The U.S. banking industry is facing a burning issue that may well determine the future of many institutions over the next few years. The problem is a huge overhang of “zombie branches” that were crippled during the recession and may never return to financial viability under current ownership.
Like the living dead, these failing units have all the appearance of a normal branch, but no pulse. Based on a recent Novantas analysis of the entire U.S. branch system, nearly 16,000 outlets, or about 18% of total branches, may need to close over the next three years. This poses a major additional burden for an industry that is already mired in a sluggish post-recession economy and restrictive new regulations.
One saving grace has been the trend of improving credit quality, which has put earnings reports on steroids as banks slashed loan-loss provisions. But the peak benefits of this trend will soon be exhausted, fully exposing the industry’s dismal revenue dynamics and the cost challenge of maintaining impaired branch capacity.
The situation clearly foretells an accelerating pace of branch closures over the next few years. Yet the situation is not hopeless for banks that can think innovatively about the full range of options for dealing with zombie branches.
Nationally, Novantas estimates that about two-thirds of the impaired branches — roughly 11,000 in all — may be of value under different ownership. Major possibilities include in-market mergers; the spin-off of local networks as part of market exits; and the selective sale of individual branches to other players in local markets.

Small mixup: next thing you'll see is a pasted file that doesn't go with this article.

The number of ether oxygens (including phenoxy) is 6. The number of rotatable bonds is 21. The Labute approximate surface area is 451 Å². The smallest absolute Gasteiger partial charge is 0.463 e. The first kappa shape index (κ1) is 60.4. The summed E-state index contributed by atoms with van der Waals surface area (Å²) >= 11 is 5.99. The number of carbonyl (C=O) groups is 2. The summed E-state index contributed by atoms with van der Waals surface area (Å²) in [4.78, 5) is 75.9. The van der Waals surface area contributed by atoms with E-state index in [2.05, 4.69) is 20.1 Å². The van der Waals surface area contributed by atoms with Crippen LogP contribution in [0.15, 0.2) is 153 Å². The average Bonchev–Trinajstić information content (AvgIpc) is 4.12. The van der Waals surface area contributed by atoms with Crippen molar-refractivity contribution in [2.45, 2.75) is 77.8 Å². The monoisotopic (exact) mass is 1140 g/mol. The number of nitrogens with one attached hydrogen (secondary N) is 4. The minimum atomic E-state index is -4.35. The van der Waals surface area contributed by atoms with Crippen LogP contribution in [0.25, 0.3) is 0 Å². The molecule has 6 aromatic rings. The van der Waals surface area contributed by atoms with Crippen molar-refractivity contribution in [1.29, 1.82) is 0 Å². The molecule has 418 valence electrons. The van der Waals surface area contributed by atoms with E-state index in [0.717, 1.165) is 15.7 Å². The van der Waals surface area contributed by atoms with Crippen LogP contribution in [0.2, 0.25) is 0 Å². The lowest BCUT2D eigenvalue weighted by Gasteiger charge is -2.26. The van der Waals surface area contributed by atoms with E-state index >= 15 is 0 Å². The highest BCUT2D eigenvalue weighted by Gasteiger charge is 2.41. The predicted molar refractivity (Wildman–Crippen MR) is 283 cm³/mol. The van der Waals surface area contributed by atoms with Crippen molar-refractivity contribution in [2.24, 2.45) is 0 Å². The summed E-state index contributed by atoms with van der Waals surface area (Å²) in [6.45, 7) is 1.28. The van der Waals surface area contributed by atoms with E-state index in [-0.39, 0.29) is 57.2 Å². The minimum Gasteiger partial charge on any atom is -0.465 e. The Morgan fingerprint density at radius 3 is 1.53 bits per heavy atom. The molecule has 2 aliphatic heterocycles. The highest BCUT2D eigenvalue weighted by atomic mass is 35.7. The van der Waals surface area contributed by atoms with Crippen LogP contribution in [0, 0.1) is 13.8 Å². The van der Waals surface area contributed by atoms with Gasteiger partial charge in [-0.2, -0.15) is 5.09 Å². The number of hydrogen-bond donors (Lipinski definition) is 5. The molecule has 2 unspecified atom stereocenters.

All of the options depend on a clear understanding of local market opportunity and the role of network presence in winning customer patronage. Even as the customer online migration continues, area branch networks still perform best when they provide adequate density of coverage. This “density factor” is the key to branch consolidation and divestment options that create value by helping acquirers to optimize customer share of market. It also is a guidepost in making decisions about individual branch closures.
Realistically, it will take time to work through all of the options and deal possibilities, and that is why banks will need interim strategies to slash the overhead associated with zombie branches. The most immediate possibilities are adjusting staffing levels and hours of operation, based on a deep understanding of evolving customer transaction patterns and preferences for service.
Although the branch crisis is a nationwide problem, the impact is quite different among various markets and types of institutions. There is much more at work in the crisis than simple overcapacity. Often, for example, problems are traceable to local market network presence and the management strength of the parent company.